**Number operators**, , counting the number of singlet valence bonds on each link of the square lattice; here we have numbered links by integers, but in the text we label them by the sites they connect. Modulo a phase factor, these operators realize the electric field operator of a compact U(1) lattice gauge theory.

CFTs with emergent gauge fields appear when we consider a quantum phase transition out of the resonating valence bond state into an ordered antiferromagnet with broken spin rotation symmetry. To obtain antiferromagnetic order, we need to consider a state in which some on the electrons are unpaired, as illustrated in Figure 2.4b. For an appropriate spin liquid, these excitations behave like relativistic bosons, *z*_{α}, at low energy; here *α* =↑, ↓ is the ‘spin’ index, but note here that *α* does not correspond to spacetime spin, and behaves instead like a ‘flavor’ index associated with the global SU(2) symmetry of the underlying lattice antiferromagnet. The quantum transition from the resonating valence bond state to the antiferromagnet is described by the condensation of the *z*_{α} bosons [651; 652], and the quantum critical point is proposed to be a CFT3 [685]; see Figure 2.6. Such a transition is best established for a set of quantum antiferromagnetics with a global SU(*M*) symmetry, as reviewed recently by Kaul and Block [466]. These models are expressed in terms of SU(*M*) spins, , residing on the sites of various bipartite lattices, with bilinear and biquadratic exchange interactions between nearest neighbor sites. The low energy physics in the vicinity of the critical point is described by a field theory with an emergent U(1) gauge field *A* and the relativistic scalar *z*_{α} (now *α* = 1…*M*)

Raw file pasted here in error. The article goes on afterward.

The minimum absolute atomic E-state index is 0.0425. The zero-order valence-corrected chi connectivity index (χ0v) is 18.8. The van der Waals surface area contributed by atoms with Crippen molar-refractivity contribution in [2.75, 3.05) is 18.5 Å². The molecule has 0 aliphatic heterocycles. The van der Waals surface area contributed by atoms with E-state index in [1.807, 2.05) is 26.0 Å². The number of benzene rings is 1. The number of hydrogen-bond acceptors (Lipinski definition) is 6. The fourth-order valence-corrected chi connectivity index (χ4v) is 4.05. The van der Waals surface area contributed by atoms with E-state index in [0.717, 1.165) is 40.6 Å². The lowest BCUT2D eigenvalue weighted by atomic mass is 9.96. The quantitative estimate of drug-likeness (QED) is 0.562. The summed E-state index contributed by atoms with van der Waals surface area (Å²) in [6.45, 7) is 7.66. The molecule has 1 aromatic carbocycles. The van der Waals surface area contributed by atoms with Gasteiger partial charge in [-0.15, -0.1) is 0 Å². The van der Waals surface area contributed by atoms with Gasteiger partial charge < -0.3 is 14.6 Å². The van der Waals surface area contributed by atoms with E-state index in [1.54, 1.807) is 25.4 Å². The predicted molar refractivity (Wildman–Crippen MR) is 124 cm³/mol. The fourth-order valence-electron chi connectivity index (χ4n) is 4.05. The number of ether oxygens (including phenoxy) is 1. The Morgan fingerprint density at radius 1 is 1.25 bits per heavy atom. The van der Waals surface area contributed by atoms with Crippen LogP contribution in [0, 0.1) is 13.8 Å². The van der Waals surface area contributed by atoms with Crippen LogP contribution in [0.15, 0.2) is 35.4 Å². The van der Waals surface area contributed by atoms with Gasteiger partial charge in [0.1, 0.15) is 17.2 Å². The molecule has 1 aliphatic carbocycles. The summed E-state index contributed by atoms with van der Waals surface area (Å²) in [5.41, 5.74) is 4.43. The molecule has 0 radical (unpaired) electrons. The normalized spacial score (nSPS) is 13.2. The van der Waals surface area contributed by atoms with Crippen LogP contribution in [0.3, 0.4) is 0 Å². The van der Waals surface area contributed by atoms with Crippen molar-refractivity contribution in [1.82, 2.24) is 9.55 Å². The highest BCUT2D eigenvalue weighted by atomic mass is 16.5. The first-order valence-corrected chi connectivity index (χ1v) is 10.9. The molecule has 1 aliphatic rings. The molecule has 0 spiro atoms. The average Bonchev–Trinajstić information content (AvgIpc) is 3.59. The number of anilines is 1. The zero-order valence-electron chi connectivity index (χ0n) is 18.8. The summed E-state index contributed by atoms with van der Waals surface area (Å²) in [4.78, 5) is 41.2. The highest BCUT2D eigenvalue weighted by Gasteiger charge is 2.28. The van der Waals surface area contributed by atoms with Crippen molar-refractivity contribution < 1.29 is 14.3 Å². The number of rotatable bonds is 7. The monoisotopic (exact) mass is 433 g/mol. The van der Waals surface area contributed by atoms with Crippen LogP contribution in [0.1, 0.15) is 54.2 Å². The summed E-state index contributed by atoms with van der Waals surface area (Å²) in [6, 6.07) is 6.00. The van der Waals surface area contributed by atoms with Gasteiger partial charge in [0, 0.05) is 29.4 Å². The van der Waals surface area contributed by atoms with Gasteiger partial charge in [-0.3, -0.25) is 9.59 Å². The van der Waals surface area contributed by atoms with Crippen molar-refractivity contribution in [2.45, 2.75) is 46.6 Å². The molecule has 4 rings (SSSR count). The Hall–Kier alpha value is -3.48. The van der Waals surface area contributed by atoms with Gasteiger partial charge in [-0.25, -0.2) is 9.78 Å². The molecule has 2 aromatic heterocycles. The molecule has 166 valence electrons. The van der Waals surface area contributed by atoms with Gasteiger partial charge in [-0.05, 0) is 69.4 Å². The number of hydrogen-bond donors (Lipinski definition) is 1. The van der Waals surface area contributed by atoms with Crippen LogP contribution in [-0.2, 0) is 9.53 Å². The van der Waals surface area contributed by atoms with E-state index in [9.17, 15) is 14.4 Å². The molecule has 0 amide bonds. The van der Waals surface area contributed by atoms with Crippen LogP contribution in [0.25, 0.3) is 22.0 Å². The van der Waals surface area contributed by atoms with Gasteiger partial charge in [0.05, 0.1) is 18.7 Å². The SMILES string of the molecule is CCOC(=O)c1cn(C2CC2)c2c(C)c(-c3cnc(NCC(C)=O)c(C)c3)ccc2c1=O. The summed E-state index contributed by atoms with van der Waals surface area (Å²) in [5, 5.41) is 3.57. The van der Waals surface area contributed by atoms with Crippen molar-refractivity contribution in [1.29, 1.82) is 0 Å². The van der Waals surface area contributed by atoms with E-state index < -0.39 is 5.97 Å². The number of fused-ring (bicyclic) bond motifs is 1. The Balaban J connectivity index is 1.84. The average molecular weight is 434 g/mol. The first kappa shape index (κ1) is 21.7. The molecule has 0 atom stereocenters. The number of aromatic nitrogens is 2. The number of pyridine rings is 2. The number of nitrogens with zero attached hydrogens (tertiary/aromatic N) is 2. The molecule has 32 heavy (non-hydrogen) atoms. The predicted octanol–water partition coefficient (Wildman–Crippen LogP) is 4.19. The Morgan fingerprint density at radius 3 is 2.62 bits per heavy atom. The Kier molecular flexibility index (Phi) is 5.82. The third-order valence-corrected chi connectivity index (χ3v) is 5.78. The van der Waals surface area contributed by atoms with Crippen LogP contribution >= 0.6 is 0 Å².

where *F* = d*A*. The order parameter for the broken symmetry in the antiferromagnet involves a gauge-invariant bilinear of the *z*_{α}. In the present case, it turns out that the resonating valence bond phase where the *z*_{α} are gapped is unstable to the proliferation of monopoles in the U(1) gauge field, which leads ultimately to the appearance of a broken lattice symmetry with ‘valence bond solid’ (VBS) order (see Figure 2.6) [651; 652]. However, the monopoles are suppressed at the quantum critical point at *s* = *s*_{c}, and then *S*_{z} realizes a conformal gauge theory [685]: numerical studies of the lattice Hamiltonian are consistent with many features of the 1*/N* expansion of the critical properties of the gauge theories.

**Phases of a square lattice antiferromagnet.**The vicinity of the critical point is described by the theory

*S*

_{z}in (2.14) (compare Figure 2.3). The phase with Néel order is the Higgs phase of the gauge theory, while the Coulomb phase of

*S*

_{z}is destabilized by monopoles, leading to valence bond solid order.

Our interest here is primarily on the non-quasiparticle dynamics of the *T >* 0 quantum critical region near *s* = *s*_{c}. Here, the scaling structure is very similar to our discussion of the Wilson-Fisher critical theory, with the main difference being that the associated CFT is now also a gauge theory.